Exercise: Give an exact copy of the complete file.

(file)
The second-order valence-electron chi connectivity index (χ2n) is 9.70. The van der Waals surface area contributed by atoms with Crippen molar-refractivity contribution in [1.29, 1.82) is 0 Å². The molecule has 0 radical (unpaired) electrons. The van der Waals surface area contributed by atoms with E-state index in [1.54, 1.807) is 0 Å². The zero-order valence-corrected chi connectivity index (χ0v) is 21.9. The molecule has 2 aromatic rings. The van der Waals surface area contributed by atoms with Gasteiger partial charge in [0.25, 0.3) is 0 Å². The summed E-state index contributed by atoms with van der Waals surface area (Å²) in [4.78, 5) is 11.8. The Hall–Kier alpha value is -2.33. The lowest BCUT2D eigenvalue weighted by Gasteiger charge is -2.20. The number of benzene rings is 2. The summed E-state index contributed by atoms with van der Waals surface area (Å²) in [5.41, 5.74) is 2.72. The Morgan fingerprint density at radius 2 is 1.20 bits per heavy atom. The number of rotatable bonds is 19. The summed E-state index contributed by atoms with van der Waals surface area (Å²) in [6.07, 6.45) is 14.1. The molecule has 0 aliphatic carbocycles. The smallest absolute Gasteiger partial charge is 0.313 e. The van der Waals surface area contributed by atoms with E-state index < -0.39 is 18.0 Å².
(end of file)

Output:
The second-order valence-electron chi connectivity index (χ2n) is 9.70. The van der Waals surface area contributed by atoms with Crippen molar-refractivity contribution in [1.29, 1.82) is 0 Å². The molecule has 0 radical (unpaired) electrons. The van der Waals surface area contributed by atoms with E-state index in [1.54, 1.807) is 0 Å². The zero-order valence-corrected chi connectivity index (χ0v) is 21.9. The molecule has 2 aromatic rings. The van der Waals surface area contributed by atoms with Gasteiger partial charge in [0.25, 0.3) is 0 Å². The summed E-state index contributed by atoms with van der Waals surface area (Å²) in [4.78, 5) is 11.8. The Hall–Kier alpha value is -2.33. The lowest BCUT2D eigenvalue weighted by Gasteiger charge is -2.20. The number of benzene rings is 2. The summed E-state index contributed by atoms with van der Waals surface area (Å²) in [5.41, 5.74) is 2.72. The Morgan fingerprint density at radius 2 is 1.20 bits per heavy atom. The number of rotatable bonds is 19. The summed E-state index contributed by atoms with van der Waals surface area (Å²) in [6.07, 6.45) is 14.1. The molecule has 0 aliphatic carbocycles. The smallest absolute Gasteiger partial charge is 0.313 e. The van der Waals surface area contributed by atoms with E-state index < -0.39 is 18.0 Å².